I told them that we would meanwhile, by our musketry-fire, keep off the enemy, as they endeavored to prevent them from accomplishing this; also that a number of them should get behind some large trees, which were near the barricade, in order to throw them down upon the enemy, and that others should protect these with their shields, in order to keep the enemy from injuring them. All this they did very promptly. And, as they were about finishing the work, the barques, distant a league and a half, hearing the reports of our muskets, knew that we were engaged in conflict; and a young man from St. Malo, full of courage, Des Prairies by name, who like the rest had come with his barque to engage in peltry traffic, said to his companions that it was a great shame to let me fight in this way with the savages without coming to my assistance ; that for his part he had too high a sense of honor to permit him to do so, and that he did not wish to expose himself to this reproach. Accordingly, he determined to come to me in a shallop with some of his companions, together with some of mine whom he took with him. Immediately upon his arrival, he went towards the fort of the Iroquois, situated on the bank of the river. Here he landed, and came to find me.
Upon seeing him, I ordered our savages who were breaking down the fortress to stop, so that the new-comers might have their share of the sport. I requested Sieur des Prairies and his companions to fire some salvos of musketry, before our savages should carry by storm the enemy, as they had decided to do. This they did, each one firing several shots, in which all did their duty well.
After they had fired enough, I addressed myself to our savages, urging them to finish the work. Straightway, they approached the barricade, as they had previously done, while we on the flank were to fire at those who should endeavor to keep them from breaking it down. They behaved so well and bravely that, with the help of our muskets, they made an opening, which, however, was difficult to go through, as there was still left a portion as high as a man, there being also branches of trees there which had been beaten down, forming a serious obstacle. But, when I saw that the entrance was quite practicable, I gave orders not to fire any more, which they obeyed. At the same instant, some twenty or thirty, both of savages and of our own men, entered, sword in hand, without finding much resistance.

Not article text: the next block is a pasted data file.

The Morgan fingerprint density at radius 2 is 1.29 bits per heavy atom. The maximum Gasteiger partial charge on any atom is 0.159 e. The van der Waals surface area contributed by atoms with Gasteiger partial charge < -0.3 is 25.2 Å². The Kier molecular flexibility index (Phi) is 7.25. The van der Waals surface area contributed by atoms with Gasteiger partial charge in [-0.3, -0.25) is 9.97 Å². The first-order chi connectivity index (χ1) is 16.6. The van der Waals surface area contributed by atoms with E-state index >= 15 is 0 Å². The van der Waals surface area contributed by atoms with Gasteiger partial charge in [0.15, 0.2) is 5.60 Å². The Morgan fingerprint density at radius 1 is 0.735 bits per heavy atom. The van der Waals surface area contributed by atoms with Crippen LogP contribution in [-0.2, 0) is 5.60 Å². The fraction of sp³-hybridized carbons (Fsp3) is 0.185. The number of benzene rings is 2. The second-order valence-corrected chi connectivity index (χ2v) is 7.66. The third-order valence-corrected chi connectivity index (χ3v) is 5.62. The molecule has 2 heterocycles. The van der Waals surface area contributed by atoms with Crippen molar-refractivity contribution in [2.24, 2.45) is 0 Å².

Immediately, all who were unharmed took to flight. But they did not proceed far; for they were brought down by those around the barricade, and those who escaped were drowned in the river. We captured some fifteen prisoners, the rest being killed by musket-shots, arrows, and the sword. When the fight was over, there came another shallop, containing some of my companions. This, although behind time, was yet in season for the booty, which, however, was not of much account. There were only robes of beaver-skin, and dead bodies covered with blood, which the savages would not take the trouble to plunder, laughing at those in the last shallop, who did so ; for the others did not engage in such low business. This, then, is the victory obtained by God’s grace, for gaining which they gave us much praise.
The savages scalped the dead, and took the heads as a trophy of victory, according to their custom. They returned with fifty wounded Montagnais and Algonquins and three dead, singing and leading their prisoners with them. They attached to sticks in the prows of their canoes the heads and a dead body cut into quarters, to eat in revenge, as they said. In this way they went to our barques off the River of the Iroquois.
We see similar themes to the other early New World battles. A few musketeers are able to hold their own against a great number of archers. The musketeers multiply their firepower by loading extra bullets. The lethality of the archers is low. Even though an arrow wound through the neck sounds very serious, it did not even put Champlain hors de combat. The muskets, on the other hand, were powerful enough to blast right through the wooden walls of the barricade.
The Indians however were cunning, and successfully adapted to resist Champlain’s muskets, as we will see in the next post.